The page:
In response, the company asserted that the employee had been terminated solely for performance issues. It made an application to the Federal Circuit Court for summary dismissal of the employee's claim, on the basis that the complaint (about the testing methods) is not capable of constituting a workplace right within section 341(1)(c)(ii).


Judge Lucev of the Federal Circuit Court held that the employee's questioning of the company's testing methods was arguably capable of being characterised as an employment complaint or inquiry, so the claim should not be dismissed as having no reasonable prospects of success. This view was reached taking into account the employee's duties, which included leadership of the employer's Perth laboratory, day-to-day management and overall responsibility for test results.

In the course of making these findings, Judge Lucev reviewed relevant authorities on the question of what constitutes a complaint or inquiry in relation to employment under section 341(1)(c)(ii), noting that "divergent approaches" had been taken in – and by – different courts.

For example, in Harrison v In Control Pty Ltd [2013] FMCA 1341, the Federal Magistrates Court restricted the ability to make a complaint or inquiry to an ability to do so under a provision in legislation, a statutory instrument (e.g. an enterprise agreement), or an employment contract. A similar approach was later taken by the Federal Court in Shea v TRUenergy Services Pty Ltd (No. 6) [2014] FCA 271 (discussed above).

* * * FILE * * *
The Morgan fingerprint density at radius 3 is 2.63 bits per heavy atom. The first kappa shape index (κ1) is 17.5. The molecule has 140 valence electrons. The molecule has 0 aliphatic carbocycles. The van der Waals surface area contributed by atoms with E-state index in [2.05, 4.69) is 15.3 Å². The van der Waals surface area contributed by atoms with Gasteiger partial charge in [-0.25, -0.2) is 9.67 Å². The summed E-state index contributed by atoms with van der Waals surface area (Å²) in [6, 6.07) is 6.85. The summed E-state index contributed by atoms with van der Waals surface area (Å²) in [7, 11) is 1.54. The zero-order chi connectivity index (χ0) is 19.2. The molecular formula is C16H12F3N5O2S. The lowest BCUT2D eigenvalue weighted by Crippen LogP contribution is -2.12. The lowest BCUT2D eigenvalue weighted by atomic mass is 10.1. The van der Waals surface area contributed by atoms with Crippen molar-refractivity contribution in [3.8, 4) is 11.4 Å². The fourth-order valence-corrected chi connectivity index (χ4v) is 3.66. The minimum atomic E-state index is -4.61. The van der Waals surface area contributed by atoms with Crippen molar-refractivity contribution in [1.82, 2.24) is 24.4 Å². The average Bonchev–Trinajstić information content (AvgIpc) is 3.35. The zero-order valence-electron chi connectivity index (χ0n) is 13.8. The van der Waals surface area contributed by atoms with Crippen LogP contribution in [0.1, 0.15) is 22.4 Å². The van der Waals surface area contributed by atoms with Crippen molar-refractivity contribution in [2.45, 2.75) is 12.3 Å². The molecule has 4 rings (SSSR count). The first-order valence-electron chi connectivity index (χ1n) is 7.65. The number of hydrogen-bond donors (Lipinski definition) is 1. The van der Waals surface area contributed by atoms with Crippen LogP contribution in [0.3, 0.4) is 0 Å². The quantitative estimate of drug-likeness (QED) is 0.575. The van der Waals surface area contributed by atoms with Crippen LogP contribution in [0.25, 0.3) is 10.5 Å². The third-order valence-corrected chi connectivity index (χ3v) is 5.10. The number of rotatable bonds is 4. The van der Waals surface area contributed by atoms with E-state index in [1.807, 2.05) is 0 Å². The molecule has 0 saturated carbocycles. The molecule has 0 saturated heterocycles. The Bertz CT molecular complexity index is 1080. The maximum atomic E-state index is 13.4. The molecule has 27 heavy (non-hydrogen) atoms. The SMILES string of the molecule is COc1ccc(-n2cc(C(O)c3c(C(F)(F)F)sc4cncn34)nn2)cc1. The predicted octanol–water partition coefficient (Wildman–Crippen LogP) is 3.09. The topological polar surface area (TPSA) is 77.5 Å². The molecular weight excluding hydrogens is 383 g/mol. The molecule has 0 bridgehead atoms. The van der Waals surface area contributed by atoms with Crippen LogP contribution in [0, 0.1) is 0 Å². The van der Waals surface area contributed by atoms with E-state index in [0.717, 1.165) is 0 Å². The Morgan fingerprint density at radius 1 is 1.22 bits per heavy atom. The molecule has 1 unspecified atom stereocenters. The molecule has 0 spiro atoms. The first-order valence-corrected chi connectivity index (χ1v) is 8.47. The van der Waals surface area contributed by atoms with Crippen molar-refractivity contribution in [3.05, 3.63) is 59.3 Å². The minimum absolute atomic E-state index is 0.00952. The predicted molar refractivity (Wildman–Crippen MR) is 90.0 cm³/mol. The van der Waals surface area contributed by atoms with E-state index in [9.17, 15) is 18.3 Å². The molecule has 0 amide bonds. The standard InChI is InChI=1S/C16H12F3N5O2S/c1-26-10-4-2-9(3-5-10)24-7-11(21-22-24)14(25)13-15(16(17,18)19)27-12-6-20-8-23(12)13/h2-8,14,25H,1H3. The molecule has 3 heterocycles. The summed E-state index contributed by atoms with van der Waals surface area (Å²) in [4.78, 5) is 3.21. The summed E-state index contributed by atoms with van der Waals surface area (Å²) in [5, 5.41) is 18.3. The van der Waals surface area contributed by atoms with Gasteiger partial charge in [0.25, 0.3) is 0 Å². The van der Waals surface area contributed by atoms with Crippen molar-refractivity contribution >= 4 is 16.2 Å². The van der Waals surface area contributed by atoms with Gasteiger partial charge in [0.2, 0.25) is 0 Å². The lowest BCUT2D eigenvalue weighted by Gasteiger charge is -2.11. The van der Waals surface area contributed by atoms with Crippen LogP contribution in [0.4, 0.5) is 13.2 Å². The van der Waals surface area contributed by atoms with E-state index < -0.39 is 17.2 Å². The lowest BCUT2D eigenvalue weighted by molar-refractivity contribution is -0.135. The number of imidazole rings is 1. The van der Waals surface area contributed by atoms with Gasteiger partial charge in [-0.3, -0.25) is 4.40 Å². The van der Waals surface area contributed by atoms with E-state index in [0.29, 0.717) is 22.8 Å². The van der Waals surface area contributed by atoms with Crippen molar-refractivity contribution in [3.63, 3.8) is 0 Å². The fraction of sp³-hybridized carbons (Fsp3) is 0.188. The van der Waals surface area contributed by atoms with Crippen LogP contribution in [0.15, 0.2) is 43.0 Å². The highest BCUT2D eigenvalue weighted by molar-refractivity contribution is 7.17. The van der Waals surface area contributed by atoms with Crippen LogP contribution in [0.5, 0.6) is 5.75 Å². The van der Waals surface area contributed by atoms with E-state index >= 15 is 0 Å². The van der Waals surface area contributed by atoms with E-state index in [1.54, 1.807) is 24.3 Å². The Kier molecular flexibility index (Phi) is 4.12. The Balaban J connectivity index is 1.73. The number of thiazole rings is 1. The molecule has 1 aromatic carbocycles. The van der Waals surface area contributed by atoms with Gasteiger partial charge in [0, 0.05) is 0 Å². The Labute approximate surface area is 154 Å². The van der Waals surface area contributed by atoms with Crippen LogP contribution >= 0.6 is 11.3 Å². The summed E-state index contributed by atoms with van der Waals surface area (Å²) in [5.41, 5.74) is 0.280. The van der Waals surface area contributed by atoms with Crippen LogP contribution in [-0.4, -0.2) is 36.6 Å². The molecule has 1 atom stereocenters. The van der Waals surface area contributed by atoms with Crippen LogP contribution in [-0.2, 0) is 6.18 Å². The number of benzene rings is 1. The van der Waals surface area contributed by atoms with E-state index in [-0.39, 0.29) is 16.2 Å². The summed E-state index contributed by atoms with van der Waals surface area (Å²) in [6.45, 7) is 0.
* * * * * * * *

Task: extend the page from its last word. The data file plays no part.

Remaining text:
On the other hand, in Devonshire v Magellan Powertronics Pty Ltd and Others [2013] FMCA 207, the Federal Magistrates Court found that section 341(1)(c)(ii) does not require a formal mechanism or provision for an employee's complaint or inquiry to constitute a workplace right. The employee's complaints or inquiries about her salary package and payments therefore fell within the protection offered by section 341(1)(c)(ii).

Similarly, in Murrihy v Pty Ltd [2013] FCA 908, the Federal Court held that the employee's ability to seek legal advice about her rights to remuneration and commission constituted a complaint or inquiry in relation to her employment. The Court stated: "That such an [unrepresented] employee should be able to have recourse to his or her solicitor, without the fear of repercussions in the nature of 'adverse action' taken by the employer, would be well within the purposes of [section 341(1)(c)(ii)] as they may be perceived in the legislative context ... ."

Judge Lucev also considered the Federal Circuit Court decision in Daw v Schneider Electric (Australia) Pty Ltd [2013] FCCA 1341, where the employee asserted (among other things) a workplace right not to comply with an unlawful or unreasonable direction from the employer. The Court found that while the employee was entitled to refuse to perform work in accordance with such a direction, in so doing the employee was not exercising a workplace right for purposes of the FW Act.

Judge Lucev concluded, in Evans v Trilab, that it is evident from the various cases "that it is arguable that a complaint or inquiry need:

  1. not arise from a statutory, regulatory or contractual provision before it can be a complaint or inquiry in relation to a person's employment for the purposes of s.341(1)(c)(ii) of the FW Act; and